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Physicians treating Hodgkin lymphoma should not delay potentially curative allogeneic hematopoietic cell transplantation (allo-HCT) over fears of checkpoint inhibitor (CPI)–related graft-versus-host disease (GVHD), said a speaker at the annual meeting European Society for Blood and Bone Marrow Transplantation.

In fact, prior treatment with PD-1–directed therapies nivolumab (Opdivo) and pembrolizumab (Keytruda) appears to improve outcomes in allo-HCT patients, said Miguel-Angel Perales, MD, chief of the adult bone marrow transplant service at Memorial Sloan Kettering Cancer Center in New York.

“The use of allogeneic HCT is decreasing for Hodgkin even though it is a curative option, and we see patients referred after they have had multiple lines of therapy,” Perales said in an interview. “The lymphoma MDs have a perception that outcomes are poor, fluoxetine for cats liquid and therefore don’t refer.”

To illustrate his point, Perales shared data from the EBMT database. In 2014, the registry accrued approximately 450 allo-HCT cases; by 2021 this had fallen to fewer than 200 procedures.

Ironically, this declining enthusiasm for transplantation coincides with a steady improvement in transplant outcomes following PD-1 blockade, Perales noted. For example, an analysis, published in Nature, yielded an 82% overall survival (OS) at 3 years in patients who underwent allo-HCT after CPI treatment (n =209).

“Results of allo-HCT in patients with Hodgkin show a remarkable cure rate,” said Perales. “Part of that is probably driven by lower relapse due to enhanced graft-versus-lymphoma effect due to long CPI half-life.” (The half-lives of pembrolizumab and nivolumab are 22 and 25 days, respectively.)

At the EBMT meeting, Perales presented a new retrospective analysis that tested the hypothesis that CPIs might actually improve outcomes for allo-HCT patients. An international team of clinicians from EBMT and the Center for International Blood and Marrow Transplant Research (CIBMTR) compared allo-HCT outcomes with (n = 347) and without (n = 1,382) prior treatment with a checkpoint inhibitor.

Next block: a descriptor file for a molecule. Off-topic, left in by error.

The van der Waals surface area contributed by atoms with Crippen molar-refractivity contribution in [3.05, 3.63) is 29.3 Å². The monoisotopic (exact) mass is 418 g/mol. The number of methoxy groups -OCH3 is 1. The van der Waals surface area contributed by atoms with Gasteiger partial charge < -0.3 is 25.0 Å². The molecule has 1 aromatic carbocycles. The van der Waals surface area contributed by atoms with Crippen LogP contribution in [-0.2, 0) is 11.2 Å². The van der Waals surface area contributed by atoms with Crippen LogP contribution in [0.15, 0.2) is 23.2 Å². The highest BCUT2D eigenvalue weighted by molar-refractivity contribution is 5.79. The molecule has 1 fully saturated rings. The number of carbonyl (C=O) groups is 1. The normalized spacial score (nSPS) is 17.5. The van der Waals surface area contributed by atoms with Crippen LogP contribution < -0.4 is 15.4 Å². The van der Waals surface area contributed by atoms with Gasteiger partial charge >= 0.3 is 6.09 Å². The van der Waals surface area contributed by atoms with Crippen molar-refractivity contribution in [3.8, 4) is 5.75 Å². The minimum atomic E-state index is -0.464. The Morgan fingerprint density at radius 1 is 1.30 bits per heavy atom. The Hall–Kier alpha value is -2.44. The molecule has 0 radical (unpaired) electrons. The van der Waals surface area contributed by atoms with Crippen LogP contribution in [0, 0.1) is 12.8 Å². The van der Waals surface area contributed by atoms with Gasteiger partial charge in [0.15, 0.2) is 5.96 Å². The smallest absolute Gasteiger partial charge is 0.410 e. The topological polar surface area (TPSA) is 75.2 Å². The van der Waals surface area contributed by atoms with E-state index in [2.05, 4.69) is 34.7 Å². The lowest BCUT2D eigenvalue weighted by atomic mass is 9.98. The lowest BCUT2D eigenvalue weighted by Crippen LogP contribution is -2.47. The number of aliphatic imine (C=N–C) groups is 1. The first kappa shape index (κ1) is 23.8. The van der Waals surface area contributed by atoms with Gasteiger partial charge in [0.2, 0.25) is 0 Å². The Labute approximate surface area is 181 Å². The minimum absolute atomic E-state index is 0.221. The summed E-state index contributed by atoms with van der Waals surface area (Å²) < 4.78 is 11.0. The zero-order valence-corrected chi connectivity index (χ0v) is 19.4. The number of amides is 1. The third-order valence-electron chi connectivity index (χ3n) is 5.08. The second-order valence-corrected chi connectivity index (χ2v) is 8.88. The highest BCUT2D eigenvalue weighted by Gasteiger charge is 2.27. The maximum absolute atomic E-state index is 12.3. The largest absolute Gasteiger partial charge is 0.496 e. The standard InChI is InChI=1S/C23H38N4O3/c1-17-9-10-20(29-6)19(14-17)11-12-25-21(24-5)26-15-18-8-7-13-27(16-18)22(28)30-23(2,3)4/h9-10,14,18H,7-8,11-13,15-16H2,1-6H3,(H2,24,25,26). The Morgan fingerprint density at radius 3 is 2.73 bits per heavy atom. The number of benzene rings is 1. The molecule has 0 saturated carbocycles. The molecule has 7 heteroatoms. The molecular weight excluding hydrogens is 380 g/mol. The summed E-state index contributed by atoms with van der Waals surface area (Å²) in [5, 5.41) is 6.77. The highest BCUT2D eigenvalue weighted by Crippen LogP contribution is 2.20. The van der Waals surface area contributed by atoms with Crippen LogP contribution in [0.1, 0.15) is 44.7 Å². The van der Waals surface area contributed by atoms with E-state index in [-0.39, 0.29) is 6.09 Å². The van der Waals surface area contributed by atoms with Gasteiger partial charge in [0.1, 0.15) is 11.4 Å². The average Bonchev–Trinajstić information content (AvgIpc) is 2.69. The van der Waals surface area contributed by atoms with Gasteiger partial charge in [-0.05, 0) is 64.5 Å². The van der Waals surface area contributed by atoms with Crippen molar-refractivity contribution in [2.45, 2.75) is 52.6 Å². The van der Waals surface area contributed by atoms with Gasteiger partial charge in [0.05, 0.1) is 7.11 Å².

They found that prior CPI therapy was, indeed, associated with lower relapse (hazard ratio, 0.53; P = .00023) and longer progression-free survival (PFS) (HR, 0.75; P = .0171).

However, prior PD-1 drugs provided no survival advantage, Perales said. “The easiest explanation for a study showing a difference in PFS/relapse, not OS, is that we have good treatments that can treat patients who relapse and so their overall survival ends up being the same.”

The researchers also confirmed previous reports that patients who received PD-1 inhibitors prior to transplant had a higher incidence of GVHD. Prevalence of acute grades 2-4 GVHD was significantly higher (P = .027); however, acute grades 3-4 GVHD and chronic GVHD were not significantly different between the two groups.

Perales speculated that the use of posttransplant cyclophosphamide for GVHD prophylaxis would mitigate the risk of GVHD associated with PD-1 inhibitors, “we have not yet proven that formally … [we] are still analyzing our data.”

Commenting on the results of the new analysis, Perales expressed concern that patients are being recruited to early-phase clinical trials after failing on a checkpoint inhibitor, instead of being offered allo-HCT – a potentially curative treatment – because treaters are misinformed about the safety of transplant after these drugs.

The NIH clinical-trials database backs up Perales’ worries. In the United States, for example, there are currently 19 trials recruiting for relapsed/refractory Hodgkin lymphoma patients prior to transplant. Of these, 15 studies permit enrollment of patients who have failed on CPIs, and 8 are phase 1 or 2 studies.

“The good news is that new drugs, including CPIs, have dramatically changed outcomes in this disease and that fewer patients now need an allo-HCT,” said Perales. And if a transplant is needed, “it is safe to perform allo-HCT in patients treated with prior CPI.”

However, time is of the essence. “Patients with Hodgkin lymphoma should be referred to allo-HCT if they are not responding or tolerating CPI, rather than go on a series of phase 1 trials,” Perales said. “Median age is 32, and we should be going for a cure, nothing less.”

Perales reported receiving honoraria from numerous pharmaceutical companies; serving on the data and safety monitoring boards of Cidara Therapeutics, Medigene, Sellas Life Sciences, and Servier; and serving on the scientific advisory board of NexImmune. He has ownership interests in NexImmune and Omeros, and has received institutional research support for clinical trials from Incyte, Kite/Gilead, Miltenyi Biotec, Nektar Therapeutics, and Novartis.

This article originally appeared on, part of the Medscape Professional Network.

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